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Advent Meditations: Friday, December 21

By Alicia Gostylo

Psalm 40, 54, 51  •  Isaiah 10:5–19  •  Matthew 11:2–15

Recently, my mother and I went through a dresser that had belonged to my grandmother, who passed away last January. I was honored to receive her old 1957 worship hymnal. The hymnal smells wonderfully sweet and musty, like a combination of coffee, wine, and tears from the many people who have cradled it over the years.

The first hymn found in the Advent section is “Come, Thou Long-Expected Jesus.” In the opening lines, Charles Wesley writes that it is this long-expected Jesus who was “born to set thy people free.” In Matthew 11:2–15, while in prison, John the Baptist sends his followers to ask Jesus whether he is, in fact, the promised Messiah or whether Israel should expect someone else. Jesus tells John’s followers to go back and report to John all that they had heard and seen, including Jesus preaching the good news to the poor as well as multiple healings. In addition, they are to tell John, “Blessed is the man who does not fall away on account of me.” Jesus means this as encouragement to John as well as to Christians today to continue to believe in Jesus as the Messiah and not to falter or stumble in our faith.

With the Psalmist, we lament that we are poor and needy and beg God for deliverance, crying, “O my God, do not delay” (40:17). Come, Jesus. The world is expecting you.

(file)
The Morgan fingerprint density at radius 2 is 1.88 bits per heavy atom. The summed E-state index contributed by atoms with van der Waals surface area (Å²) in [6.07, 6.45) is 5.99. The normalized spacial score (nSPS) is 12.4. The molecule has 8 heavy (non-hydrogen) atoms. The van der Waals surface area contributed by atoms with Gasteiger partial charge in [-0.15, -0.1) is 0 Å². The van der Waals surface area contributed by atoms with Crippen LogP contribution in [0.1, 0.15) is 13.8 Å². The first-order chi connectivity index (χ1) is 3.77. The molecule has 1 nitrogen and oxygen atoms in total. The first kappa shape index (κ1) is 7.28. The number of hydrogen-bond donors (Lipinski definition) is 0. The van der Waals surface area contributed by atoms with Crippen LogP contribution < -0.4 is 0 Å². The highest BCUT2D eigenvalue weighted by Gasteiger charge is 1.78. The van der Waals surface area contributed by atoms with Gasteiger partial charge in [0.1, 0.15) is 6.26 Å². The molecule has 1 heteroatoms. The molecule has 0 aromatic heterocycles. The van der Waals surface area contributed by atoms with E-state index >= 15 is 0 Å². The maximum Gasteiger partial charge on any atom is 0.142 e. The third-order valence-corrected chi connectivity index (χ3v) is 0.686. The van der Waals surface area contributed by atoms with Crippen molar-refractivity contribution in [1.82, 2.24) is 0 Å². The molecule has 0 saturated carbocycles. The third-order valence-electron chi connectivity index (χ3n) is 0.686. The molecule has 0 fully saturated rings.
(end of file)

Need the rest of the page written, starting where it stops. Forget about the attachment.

Lord, we humbly kneel at the manger bed. We come with broken hearts, but you restore us with the joy of your salvation. Amen.

Alicia Zappone Gostylo
MHC, Class of 2020
Seminary of the Southwest

Listen to Alicia read her meditation and prayer:


Alicia Z. Gostylo, a native Austinite, is a middler in the mental health counseling program. She is also part of the Latino/Hispanic counseling concentration (LHCC) program and has had the privilege to travel to Laredo and Mexico this past year to learn more about the Latinx population. A certified yoga instructor, Alicia enjoys teaching a holistic approach to wellness.

The Advent Meditations and Prayers are a gift to our seminary community and are made possible through gifts to our Annual Fund. Seminary of the Southwest appreciates the support of its friends, alumni, and the communities around the world that its graduates serve for the glory of God. This support ensures that Southwest, as an institution made of individuals dedicated to service to God and their fellow members of the body of Christ, can continue doing its part to build the body of Christ.


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